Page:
The Marine security guards who were stationed at the U.S. embassy in Sudan before deadly fighting prompted an evacuation received medals Friday from the top civilian in the Department of the Navy.

At Marine Corps Base Quantico, Virginia, Secretary of the Navy Carlos Del Toro pinned medals to the chests of the 12 Marines who were involved in preparing for the April 23 evacuation, according to a Marine Corps news release the day of the ceremony.

“The example that you have set protecting the life of the ambassador and the lives of all the people who were at the embassy has been nothing short of extraordinary,” Del Toro said, according to the release. “I wanted to make sure that before you left this building and head onto other assignments, that I came here today to look you in the eye and say, ‘Thank you.’”

The Marines who still have time left to serve in the embassy security program have received new assignments and will begin traveling back overseas, according to the release.

The detachment commander, Staff Sgt. Derek Ferrari, received a Navy and Marine Corps Commendation Medal, awarded to service members who act “in a manner above that normally expected, and sufficient to distinguish the individual above those performing similar services,” according to the awards manual.

Eleven Marines received Navy and Marine Corps Achievement Medals, which recognizes merit that doesn’t rise to the level of a Navy and Marine Corps Commendation Medal, according to the awards manual.

Those 11 Marines are: Sgt. Komlan S. Akli, of Lyons, Illinois; Sgt. Joshua P. Arledge, of Enterprise, Alabama; Sgt. Kyle S. Bangerter, of Sarasota, Florida; Sgt. Alonzo J. Longstreet, of Milpitas, California; Sgt. Manuel Moncayo Jr., of El Paso, Texas; Cpl. Jason R. Castillo, of Houston, Texas; Cpl. Erik O. Hernandez, of Las Vegas, Nevada; Cpl. Michael T. Jones, of Flowery Branch, Georgia; Cpl. Marvin J. McCaskill, of Salisbury, Maryland; Cpl. Christopher B. Wolfert, of Keizer, Oregon; and Cpl. Karl D. Meier, of Sturgeon Bay, Wisconsin.

“The detachment did exactly what is expected of U.S. Marines during times of uncertainty,” Akli said in the release, “and being awarded for that by the SECNAV means a lot to myself and the rest of the detachment.”

It was U.S. special operations forces, reportedly including SEAL Team Six and the Army’s 3rd Special Forces Group, who evacuated the embassy’s personnel.

The lack of outside Marine involvement in the evacuation threw into relief for some Marine leaders what they see as the under-resourcing of the Navy’s amphibious fleet.

Because of a dearth of ready amphibious ships in the region, no Marine expeditionary unit — whose job is to respond to crises — was there to assist in the evacuation.

Gen. David Berger, the Marine commandant, said in the days following the evacuation that he felt like he had let down the Africa combatant commander, Marine Gen. Michael Langley, by not being able to send a MEU to Sudan, Breaking Defense reported.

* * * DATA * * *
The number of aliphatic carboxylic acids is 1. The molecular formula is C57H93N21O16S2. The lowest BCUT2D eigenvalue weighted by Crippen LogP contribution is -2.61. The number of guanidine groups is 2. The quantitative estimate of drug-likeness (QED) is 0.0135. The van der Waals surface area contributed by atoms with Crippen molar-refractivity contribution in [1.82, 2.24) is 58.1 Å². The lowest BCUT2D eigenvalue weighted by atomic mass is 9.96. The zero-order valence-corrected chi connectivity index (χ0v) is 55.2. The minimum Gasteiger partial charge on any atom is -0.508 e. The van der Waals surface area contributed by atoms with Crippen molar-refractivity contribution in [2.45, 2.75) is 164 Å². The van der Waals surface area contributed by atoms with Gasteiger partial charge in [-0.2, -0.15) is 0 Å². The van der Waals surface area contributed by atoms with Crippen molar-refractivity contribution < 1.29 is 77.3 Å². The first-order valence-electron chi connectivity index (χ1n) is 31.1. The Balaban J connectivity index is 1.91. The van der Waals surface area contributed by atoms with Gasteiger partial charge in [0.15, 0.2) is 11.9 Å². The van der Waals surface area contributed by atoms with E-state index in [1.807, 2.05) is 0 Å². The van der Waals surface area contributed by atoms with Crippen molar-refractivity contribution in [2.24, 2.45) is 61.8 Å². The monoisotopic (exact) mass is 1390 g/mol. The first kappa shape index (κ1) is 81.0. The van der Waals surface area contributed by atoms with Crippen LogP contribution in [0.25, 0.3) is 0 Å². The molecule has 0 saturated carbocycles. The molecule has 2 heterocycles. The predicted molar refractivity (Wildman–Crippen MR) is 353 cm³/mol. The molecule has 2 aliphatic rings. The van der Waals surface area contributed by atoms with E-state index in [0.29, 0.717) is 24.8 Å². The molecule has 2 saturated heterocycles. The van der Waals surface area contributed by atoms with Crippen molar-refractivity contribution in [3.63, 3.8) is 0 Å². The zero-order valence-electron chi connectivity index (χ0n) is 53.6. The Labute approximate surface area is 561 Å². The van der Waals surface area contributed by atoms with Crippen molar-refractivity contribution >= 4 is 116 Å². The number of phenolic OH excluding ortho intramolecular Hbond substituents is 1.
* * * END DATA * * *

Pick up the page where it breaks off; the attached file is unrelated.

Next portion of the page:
Even so, the Marine security guards already stationed in Sudan played an important role in preparing for the evacuation and keeping civilian staff safe, U.S. officials have said.

As a military power struggle erupted into violent conflict in Khartoum, the Sudanese capital, the Marines worked to get the embassy ready for an evacuation. All the while, they continued to guard the embassy 24 hours a day, according to the release.

In an interview with Marine Corps Times days after their return from Sudan, the Marine security guards weren’t authorized to provide many specifics on the actions they took at the embassy.

But Gunnery Sgt. Matthew Bragg, a spokesman for the Marine security guard program, told Marine Corps Times that embassy evacuation procedures often involve shredding or burning documents housed within the embassy, managing the efforts to recover embassy personnel stranded outside the embassy compound and ensuring the embassy is clear right before the evacuation takes place.

The Marines provided command and control for the evacuation, the news release confirmed.

One particularly meaningful moment, Arledge previously recalled to Marine Corps Times, was the retirement of the embassy’s American flag. The Marine guards lowered the flag, folded it and handed it to the ambassador — one of the last steps of decommissioning the embassy.

In the week-plus leading up to the evacuation, the Marines generally slept around three hours a night as they worked to get the embassy squared away, they previously told Marine Corps Times.

“All the Marines, we took care of each other that entire (time),” Longstreet told Marine Corps Times. “All of us made sure that we had a sense of humor. We were always there for each other. Some of us were cooking meals for each other. It was a full-team effort.”

Irene Loewenson is a staff reporter for Marine Corps Times. She joined Military Times as an editorial fellow in August 2022. She is a graduate of Williams College, where she was the editor-in-chief of the student newspaper.

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